Raimondi says he is also “very interested” in tuck-ins, also known as lift-outs, either solo advisors or small teams from another firm who can easily integrate into Boston Private.
“They tend to be entrepreneurs and highly skilled at bringing in business,” Raimondi says. “I would do tuck-ins all day long if I could.”
Deal Terms – Boston Private offers sellers a combination of cash and equity, usually split evenly. The firm is open to negotiations, however, says Raimondi, and is “fairly flexible.”
Valuation – Boston Private values firms on multiples of EBITDA, Raimondi says. The quality of the firm’s people and its “demonstrated ability to grow assets” are key attributes Raimondi says he evaluates before making an offer.
Although multiples for firms with less than $500 million in assets are usually less than multiples for larger firm (roughly 4 to 6 times cash flow for smaller firms, more for larger ones), Raimondi says he’s willing to pay more than the standard multiple for high quality firms, even if they’re small.
“Why should a really good smaller firm that’s growing have a lower multiple than a big firm that’s crappy?” he asks.
Market Overview –The M&A market is still very active, and Boston Private has become “a lot more discerning” when vetting firms, according to Raimondi. He agrees with Cooper that the market cycle is driving more firms to sell, especially those owned by advisors in their 50s and 60s.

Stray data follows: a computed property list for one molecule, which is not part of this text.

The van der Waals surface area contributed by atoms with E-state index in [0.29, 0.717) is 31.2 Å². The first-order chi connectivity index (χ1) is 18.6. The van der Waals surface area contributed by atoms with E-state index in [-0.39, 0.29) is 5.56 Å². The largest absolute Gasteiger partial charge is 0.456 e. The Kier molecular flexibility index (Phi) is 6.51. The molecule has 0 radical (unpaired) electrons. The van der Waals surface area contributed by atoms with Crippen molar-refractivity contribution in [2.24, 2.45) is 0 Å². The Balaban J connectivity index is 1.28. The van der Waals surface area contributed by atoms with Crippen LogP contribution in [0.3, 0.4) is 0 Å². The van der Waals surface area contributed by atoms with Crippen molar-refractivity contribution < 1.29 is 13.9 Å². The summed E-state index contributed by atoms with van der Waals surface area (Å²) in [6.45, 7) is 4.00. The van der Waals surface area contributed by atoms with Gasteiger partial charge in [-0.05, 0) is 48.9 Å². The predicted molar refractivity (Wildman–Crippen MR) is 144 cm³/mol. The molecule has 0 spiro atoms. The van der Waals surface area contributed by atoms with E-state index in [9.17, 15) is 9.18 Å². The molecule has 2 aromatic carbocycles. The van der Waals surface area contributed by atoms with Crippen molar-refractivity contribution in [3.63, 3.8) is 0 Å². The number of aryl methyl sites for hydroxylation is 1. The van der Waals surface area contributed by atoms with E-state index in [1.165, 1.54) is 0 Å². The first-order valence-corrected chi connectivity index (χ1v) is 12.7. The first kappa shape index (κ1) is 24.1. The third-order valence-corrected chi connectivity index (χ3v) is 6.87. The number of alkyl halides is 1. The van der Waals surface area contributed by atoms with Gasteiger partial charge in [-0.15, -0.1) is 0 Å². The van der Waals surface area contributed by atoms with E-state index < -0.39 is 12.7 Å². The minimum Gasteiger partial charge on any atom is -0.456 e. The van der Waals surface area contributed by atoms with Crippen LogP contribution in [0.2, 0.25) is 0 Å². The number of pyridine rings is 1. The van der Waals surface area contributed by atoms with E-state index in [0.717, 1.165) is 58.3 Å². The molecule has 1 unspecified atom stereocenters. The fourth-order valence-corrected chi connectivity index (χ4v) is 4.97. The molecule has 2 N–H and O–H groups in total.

“It’s been a seven-year bull market, and it’s not going to last forever,” he points out. “It’s something advisors considering selling certainly should be thinking about.”
United Capital Financial Advisors
The Newport Beach, Calif.-based aggregator with high-powered private equity backing now has over 50 firms around the country and over $15 billion in AUM.
Although often called a roll-up firm, senior vice president of acquisitions Matt Brinker insists United is a “strategic buyer.” The end game for United Capital is either a sustainable “private structure” like a national accounting firm or a “public auction,” Brinker says.
Targets – United is looking for planning-oriented firms with between $250 million and $1 billion in AUM that have “relationship-driven asset gathering CFPs” in major and sub-major metropolitan markets around the country, Brinker says.
He is particularly interested in firms run by Gen X advisors who are thinking hard about “how wealth management will look over the next five to seven years and how they will compete in the new environment.”
Deal Terms – United offers advisory firms an equal combination of equity, cash and notes payable. Liquidity is available to partners who have been with United for six years, Brinker says.
Valuation – United values firms on multiples of EBITDA, but Brinker says the company generally pays a lower multiple than industry standards because of the “strategic synergies” it can provide firms, such as a digital strategy for clients, operating efficiencies and training and coaching.
Market Overview – Brinker says he is seeing increased interest from younger owners who are concerned about the impact of disruption in the industry from increased digital access, pricing and transparency. “They are looking at the younger demographic they will need to serve and are looking for strategic partners to help them,” he says.